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Apex Colors, Inc. v. Chemworld International Limited, Inc.

United States District Court, N.D. Indiana, Hammond Division

May 25, 2017

APEX COLORS, INC., Plaintiff,



         This matter is before the Court on Plaintiff's Motion to Enforce Third Party Subpoenas [DE 486], filed by Plaintiff Apex Colors, Inc. (“Apex”) on March 1, 2017, and on Non-Parties Eric and James Boggess and Wm. B. Tabler Co., Inc.'s Motion for a Protective Order [DE 492], filed by Non-parties Eric Boggess, James Boggess, and Wm. B. Tabler Co., Inc. (collectively “Deponents”) on March 15, 2017. The motions were fully briefed on May 4, 2017.


         A. Allegations of the Second Amended Complaint

         On September 13, 2016, Apex filed a Second Amended Complaint, making the following allegations. Apex, which was founded in 2001, performed testing of, certified, and sold speciality chemical products in the plastics, coatings, and ink industries, which primarily included dyes and pigments. Shyam Zalani, the sole shareholder of Apex since its inception, hired Paul Bykowski to work at Apex. Bykowski was president of Apex from its inception to his resignation on September 5, 2012. Zalani directed Bykowski to set up a color testing laboratory, which Bykowski did in Portage, Indiana. Bykowski's duties included “servicing customers of Apex and later Finos” and “procuring product for Apex and later Finos.”

         In 2002, Zalani along with Jim and Eric Boggess formed a company called Finos, LLC. Finos was half owned by Apex and half owned by Jim and Eric Boggess. At that time, Jim and Eric Boggess operated a specialty chemical distribution company called Wm. B. Tabler, which sold chemicals on behalf of multiple companies-that would also include Finos.

         From Zalani's perspective, Indace (Zalani's pre-existing business that sourced specialty chemical products for use in the plastics, coatings, and ink industries) would handle the sourcing and importing of specialty chemicals, Apex would handle all U.S. based testing and certifying, and Finos would handle the sales. Apex transferred to Finos all assets related to the selling function-such as customer lists. Apex did not transfer intellectual property related to product testing against specifications-such as the product color standards, testing methods, testing specifications, log books, resting records, and standard lot numbering system.

         Bykowski's job responsibilities included assisting Finos and Tabler with some sales functions, primarily filling customer orders. Similarly, the Boggesses assigned Tabler employees to assist with Finos sales activities.

         At the outset, Apex paid its own employees and operating expenses and obtained reimbursement from Finos. Later, to simplify accounting, Finos paid Apex employees and operating expenses directly.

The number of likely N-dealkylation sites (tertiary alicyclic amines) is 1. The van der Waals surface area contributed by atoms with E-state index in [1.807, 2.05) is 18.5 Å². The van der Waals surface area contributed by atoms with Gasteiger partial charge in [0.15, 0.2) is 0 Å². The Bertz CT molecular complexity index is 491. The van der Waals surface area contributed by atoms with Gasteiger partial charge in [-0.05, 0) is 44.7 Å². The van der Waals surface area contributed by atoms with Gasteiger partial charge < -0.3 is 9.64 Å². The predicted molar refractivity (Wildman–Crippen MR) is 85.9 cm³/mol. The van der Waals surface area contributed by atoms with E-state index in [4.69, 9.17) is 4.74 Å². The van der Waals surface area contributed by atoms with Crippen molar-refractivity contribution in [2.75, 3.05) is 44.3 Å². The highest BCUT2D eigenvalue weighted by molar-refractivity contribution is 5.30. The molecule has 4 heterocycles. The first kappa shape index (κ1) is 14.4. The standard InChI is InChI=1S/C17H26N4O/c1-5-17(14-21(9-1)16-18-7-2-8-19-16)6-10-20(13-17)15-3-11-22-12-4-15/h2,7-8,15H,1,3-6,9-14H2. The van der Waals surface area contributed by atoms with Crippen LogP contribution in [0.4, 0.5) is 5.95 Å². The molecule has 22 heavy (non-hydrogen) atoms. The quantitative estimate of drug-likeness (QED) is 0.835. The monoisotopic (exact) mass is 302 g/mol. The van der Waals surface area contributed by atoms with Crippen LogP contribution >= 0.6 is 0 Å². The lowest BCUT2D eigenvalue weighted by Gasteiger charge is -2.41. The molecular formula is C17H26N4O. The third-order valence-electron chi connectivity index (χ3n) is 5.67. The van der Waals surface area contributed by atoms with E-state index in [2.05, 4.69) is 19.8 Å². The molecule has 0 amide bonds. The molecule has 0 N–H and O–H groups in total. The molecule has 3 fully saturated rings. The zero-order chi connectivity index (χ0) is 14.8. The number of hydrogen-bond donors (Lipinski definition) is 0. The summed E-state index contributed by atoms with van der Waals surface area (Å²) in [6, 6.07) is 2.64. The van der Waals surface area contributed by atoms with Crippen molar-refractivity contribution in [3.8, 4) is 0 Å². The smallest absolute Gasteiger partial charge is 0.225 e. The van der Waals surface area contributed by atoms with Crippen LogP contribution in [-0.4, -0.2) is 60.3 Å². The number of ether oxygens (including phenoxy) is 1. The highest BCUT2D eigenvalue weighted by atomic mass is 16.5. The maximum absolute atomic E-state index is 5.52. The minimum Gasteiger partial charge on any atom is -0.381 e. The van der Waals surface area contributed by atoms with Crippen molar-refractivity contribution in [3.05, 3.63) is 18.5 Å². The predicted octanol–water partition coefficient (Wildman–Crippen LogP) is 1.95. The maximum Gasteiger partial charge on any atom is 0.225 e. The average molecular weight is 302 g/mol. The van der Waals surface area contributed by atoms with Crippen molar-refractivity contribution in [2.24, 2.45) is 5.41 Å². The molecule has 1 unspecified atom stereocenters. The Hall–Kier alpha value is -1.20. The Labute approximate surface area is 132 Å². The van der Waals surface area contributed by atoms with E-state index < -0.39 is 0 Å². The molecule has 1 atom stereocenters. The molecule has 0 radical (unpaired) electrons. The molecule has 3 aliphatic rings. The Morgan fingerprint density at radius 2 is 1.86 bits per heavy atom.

Apex alleges that Bykowski conspired with Chemworld to steal a business opportunity from Apex related to a pigment.

         Apex alleges that Bykowski began sourcing dyes almost exclusively from Chemworld for Finos instead of sourcing the colorants through Apex. By 2011, through the use of Apex's laboratory, employees, and testing materials, Chemworld had become the primary supplier of colorants to Finos. Then, by conspiring with Chemworld to sell directly to Finos customers, Finos was cut out of the business, which harmed Apex as a half owner of Finos, as all revenues and profits flowed through Finos.

         In 2012, Finos was in the process of dissolving. Bykowski approached Zalani about obtaining an ownership share in Apex. Apex alleges that Bykowski wanted ownership because Apex owned the property, including trade secrets and intellectual property, that would be needed for Bykowski and Chemworld to continue selling colors to Finos customers.

         On September 5, 2012, while Zalani was out of the country, Bykowski resigned from Apex. Apex alleges that Bykowski then stole Apex's physical assets, such as color standards, log books, a color computer with electronic testing records, and hard copy testing records. As a result, Apex could no longer compete for Finos customers.

         Bykowski returned to work for Apex on October 31, 2012. On January 1, 2013, Bykowski again resigned and refused to return the Apex assets in his possession.

         In late 2012, Bykowski and Chemworld were soliciting Finos customers and secured most of the Finos customers to Chemworld. Bykowski used the Apex assets to test Chemworld products for the customers.